More than 150 health care employees and labor supporters rallied in front of Sutter California Pacific Medical Center yesterday, demanding the hospital’s owners agree to a mediator’s proposal for resolving a series of disputes between management and workers. Sutter Health Affiliates, which operates three hospitals in San Francisco, refuses to agree to the proposal despite its close similarity to agreements struck with all other major health providers in the city. Now, members of United Health Care Workers (UHW) have called for their first open-ended strike since 1992, hoping to pressure Sutter into a contract almost everyone involved considers a fair and equitable resolution to past conflicts.
The main bone of contention between Sutter management and UHW involves how much say health care workers have in how care is provided to patients and staffing levels at hospitals. In previous negotiations, this issue, along with several other conflicts involving employee benefits, prevented the two parties from signing a labor contract.
After the dispute dragged on longer than expected, UHW and Sutter agreed to federal mediation. Both parties deemed the process impartial and entered into it in good faith, claiming that whatever solution the mediator came to, it would be accepted.
Once the mediator made a proposal, UHW accepted it immediately, which union leaders say meant having to compromise on several important demands. Sutter, however, rejected it, despite it being almost identical to contracts signed by other health care giants across California, including Kaiser Permanente and Catholic Healthcare West.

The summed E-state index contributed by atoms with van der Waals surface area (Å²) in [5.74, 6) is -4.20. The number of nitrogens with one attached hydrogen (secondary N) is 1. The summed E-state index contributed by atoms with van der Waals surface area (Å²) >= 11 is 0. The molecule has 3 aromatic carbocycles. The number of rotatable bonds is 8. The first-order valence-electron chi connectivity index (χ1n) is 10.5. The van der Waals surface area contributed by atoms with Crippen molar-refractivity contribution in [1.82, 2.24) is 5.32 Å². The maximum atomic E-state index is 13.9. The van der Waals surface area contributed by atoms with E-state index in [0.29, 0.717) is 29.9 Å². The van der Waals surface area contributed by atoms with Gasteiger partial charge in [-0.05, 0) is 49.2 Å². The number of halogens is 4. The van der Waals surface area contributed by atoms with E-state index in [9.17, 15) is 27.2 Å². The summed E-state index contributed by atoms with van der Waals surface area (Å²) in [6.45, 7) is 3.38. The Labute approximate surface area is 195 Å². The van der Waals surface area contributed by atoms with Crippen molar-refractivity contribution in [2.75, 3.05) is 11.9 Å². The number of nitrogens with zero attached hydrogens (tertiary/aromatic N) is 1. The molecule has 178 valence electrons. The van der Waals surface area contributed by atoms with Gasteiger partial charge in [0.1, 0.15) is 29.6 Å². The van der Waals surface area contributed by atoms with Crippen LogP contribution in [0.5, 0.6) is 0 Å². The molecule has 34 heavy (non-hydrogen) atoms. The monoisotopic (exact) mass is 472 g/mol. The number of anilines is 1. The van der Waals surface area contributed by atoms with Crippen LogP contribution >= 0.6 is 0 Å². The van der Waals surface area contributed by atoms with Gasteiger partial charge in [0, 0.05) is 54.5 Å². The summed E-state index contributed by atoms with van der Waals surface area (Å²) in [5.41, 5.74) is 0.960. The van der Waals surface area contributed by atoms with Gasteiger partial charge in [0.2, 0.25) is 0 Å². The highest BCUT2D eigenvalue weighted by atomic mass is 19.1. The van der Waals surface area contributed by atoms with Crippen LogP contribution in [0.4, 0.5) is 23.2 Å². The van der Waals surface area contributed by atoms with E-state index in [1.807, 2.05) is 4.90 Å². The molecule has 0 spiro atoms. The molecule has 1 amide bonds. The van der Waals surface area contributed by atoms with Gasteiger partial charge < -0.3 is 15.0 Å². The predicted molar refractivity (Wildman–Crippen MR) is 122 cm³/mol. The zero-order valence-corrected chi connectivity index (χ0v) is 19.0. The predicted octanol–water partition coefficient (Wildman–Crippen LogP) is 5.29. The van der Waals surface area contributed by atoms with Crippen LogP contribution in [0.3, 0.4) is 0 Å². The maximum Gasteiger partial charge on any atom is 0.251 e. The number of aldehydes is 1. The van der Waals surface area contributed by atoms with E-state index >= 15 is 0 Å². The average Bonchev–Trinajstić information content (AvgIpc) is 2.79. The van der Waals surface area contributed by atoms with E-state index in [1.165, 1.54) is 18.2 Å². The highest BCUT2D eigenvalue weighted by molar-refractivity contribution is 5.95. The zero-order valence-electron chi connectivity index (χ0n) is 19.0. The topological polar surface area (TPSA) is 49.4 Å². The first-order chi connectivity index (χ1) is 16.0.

“We were willing to compromise, but they did not,” said UHW head Sal Roselli. “It really shows they put profit over people, and we’re going to fight them until they say yes to the agreement.”
A litany of Democratic and Green Party leaders back UHW’s fight, with their list of supporters including Nancy Pelosi, Ross Mirkarimi, Barbara Boxer, Jerry Brown, Chris Daly, and Gavin Newsom.
“It’s unconscionable that Sutter would ask for mediation, then once the mediator makes a decision, they reject it,” said Tim Paulson, head of the San Francisco Labor Council. “We’re here to demand Sutter say yes.”
A large contingent of Sutter workers attended the rally, including 15-year employee Jose Devera, who said he hopes Sutter will agree to the contract so employee-management relations can start to improve.
“The relationship between the top and the bottom right now is very poor,” said Devera. “They don’t respect employees, and they only seem to care about management. They don’t care about us, and we hope today we can help to fix that.”
The event also showed the widespread unity among the labor community in the fight, with Sutter employees standing alongside members of other unions and health care employees from across the Bay Area.
“We are here to support all health care workers,” said Bessie Wong, who works at a hospital not owned by Sutter. “Because what they’re doing is unfair to the workers. And that’s not right.”